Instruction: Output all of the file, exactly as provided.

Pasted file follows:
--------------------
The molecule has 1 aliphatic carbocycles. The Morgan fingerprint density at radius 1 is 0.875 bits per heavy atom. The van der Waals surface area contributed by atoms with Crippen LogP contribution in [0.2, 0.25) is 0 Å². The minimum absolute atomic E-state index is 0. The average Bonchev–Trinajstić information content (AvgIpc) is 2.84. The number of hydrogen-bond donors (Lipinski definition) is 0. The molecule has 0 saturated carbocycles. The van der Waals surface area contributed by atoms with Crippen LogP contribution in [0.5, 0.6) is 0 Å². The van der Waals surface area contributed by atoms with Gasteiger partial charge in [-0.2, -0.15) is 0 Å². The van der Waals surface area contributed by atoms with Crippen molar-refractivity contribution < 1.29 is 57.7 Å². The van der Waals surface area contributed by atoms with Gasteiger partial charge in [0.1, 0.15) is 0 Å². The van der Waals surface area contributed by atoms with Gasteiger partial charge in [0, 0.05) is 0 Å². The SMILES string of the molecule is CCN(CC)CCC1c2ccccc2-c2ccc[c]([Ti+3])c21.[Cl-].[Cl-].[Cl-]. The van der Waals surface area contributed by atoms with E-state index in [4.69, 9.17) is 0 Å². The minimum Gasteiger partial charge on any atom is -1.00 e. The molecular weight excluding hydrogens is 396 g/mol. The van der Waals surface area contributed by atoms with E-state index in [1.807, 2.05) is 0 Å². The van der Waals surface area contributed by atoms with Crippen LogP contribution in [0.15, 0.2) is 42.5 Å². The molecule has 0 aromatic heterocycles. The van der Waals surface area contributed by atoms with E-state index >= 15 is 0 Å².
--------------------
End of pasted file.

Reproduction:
The molecule has 1 aliphatic carbocycles. The Morgan fingerprint density at radius 1 is 0.875 bits per heavy atom. The van der Waals surface area contributed by atoms with Crippen LogP contribution in [0.2, 0.25) is 0 Å². The minimum absolute atomic E-state index is 0. The average Bonchev–Trinajstić information content (AvgIpc) is 2.84. The number of hydrogen-bond donors (Lipinski definition) is 0. The molecule has 0 saturated carbocycles. The van der Waals surface area contributed by atoms with Crippen LogP contribution in [0.5, 0.6) is 0 Å². The van der Waals surface area contributed by atoms with Gasteiger partial charge in [-0.2, -0.15) is 0 Å². The van der Waals surface area contributed by atoms with Crippen molar-refractivity contribution < 1.29 is 57.7 Å². The van der Waals surface area contributed by atoms with Gasteiger partial charge in [0.1, 0.15) is 0 Å². The van der Waals surface area contributed by atoms with Gasteiger partial charge in [0, 0.05) is 0 Å². The SMILES string of the molecule is CCN(CC)CCC1c2ccccc2-c2ccc[c]([Ti+3])c21.[Cl-].[Cl-].[Cl-]. The van der Waals surface area contributed by atoms with E-state index in [4.69, 9.17) is 0 Å². The minimum Gasteiger partial charge on any atom is -1.00 e. The molecular weight excluding hydrogens is 396 g/mol. The van der Waals surface area contributed by atoms with E-state index in [1.807, 2.05) is 0 Å². The van der Waals surface area contributed by atoms with Crippen LogP contribution in [0.15, 0.2) is 42.5 Å². The molecule has 0 aromatic heterocycles. The van der Waals surface area contributed by atoms with E-state index >= 15 is 0 Å².